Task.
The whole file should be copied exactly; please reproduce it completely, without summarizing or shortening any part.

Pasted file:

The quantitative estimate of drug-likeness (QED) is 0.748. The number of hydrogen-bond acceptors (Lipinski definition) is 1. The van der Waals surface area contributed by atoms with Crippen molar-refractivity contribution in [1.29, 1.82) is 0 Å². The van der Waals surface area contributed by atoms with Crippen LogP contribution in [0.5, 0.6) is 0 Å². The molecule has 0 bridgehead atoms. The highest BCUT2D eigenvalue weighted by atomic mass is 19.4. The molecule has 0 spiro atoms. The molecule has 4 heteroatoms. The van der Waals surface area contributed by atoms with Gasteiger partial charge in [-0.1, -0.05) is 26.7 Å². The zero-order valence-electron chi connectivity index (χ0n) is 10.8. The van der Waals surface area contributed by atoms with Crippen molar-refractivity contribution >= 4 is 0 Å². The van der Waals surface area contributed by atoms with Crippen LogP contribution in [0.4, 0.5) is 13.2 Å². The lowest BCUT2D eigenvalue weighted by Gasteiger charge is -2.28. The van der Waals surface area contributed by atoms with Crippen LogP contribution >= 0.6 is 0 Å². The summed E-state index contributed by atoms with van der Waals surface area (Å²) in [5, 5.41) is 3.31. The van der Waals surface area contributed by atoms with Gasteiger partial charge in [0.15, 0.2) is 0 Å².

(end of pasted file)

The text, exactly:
The quantitative estimate of drug-likeness (QED) is 0.748. The number of hydrogen-bond acceptors (Lipinski definition) is 1. The van der Waals surface area contributed by atoms with Crippen molar-refractivity contribution in [1.29, 1.82) is 0 Å². The van der Waals surface area contributed by atoms with Crippen LogP contribution in [0.5, 0.6) is 0 Å². The molecule has 0 bridgehead atoms. The highest BCUT2D eigenvalue weighted by atomic mass is 19.4. The molecule has 0 spiro atoms. The molecule has 4 heteroatoms. The van der Waals surface area contributed by atoms with Gasteiger partial charge in [-0.1, -0.05) is 26.7 Å². The zero-order valence-electron chi connectivity index (χ0n) is 10.8. The van der Waals surface area contributed by atoms with Crippen molar-refractivity contribution >= 4 is 0 Å². The van der Waals surface area contributed by atoms with Crippen LogP contribution in [0.4, 0.5) is 13.2 Å². The lowest BCUT2D eigenvalue weighted by Gasteiger charge is -2.28. The van der Waals surface area contributed by atoms with Crippen LogP contribution >= 0.6 is 0 Å². The summed E-state index contributed by atoms with van der Waals surface area (Å²) in [5, 5.41) is 3.31. The van der Waals surface area contributed by atoms with Gasteiger partial charge in [0.15, 0.2) is 0 Å².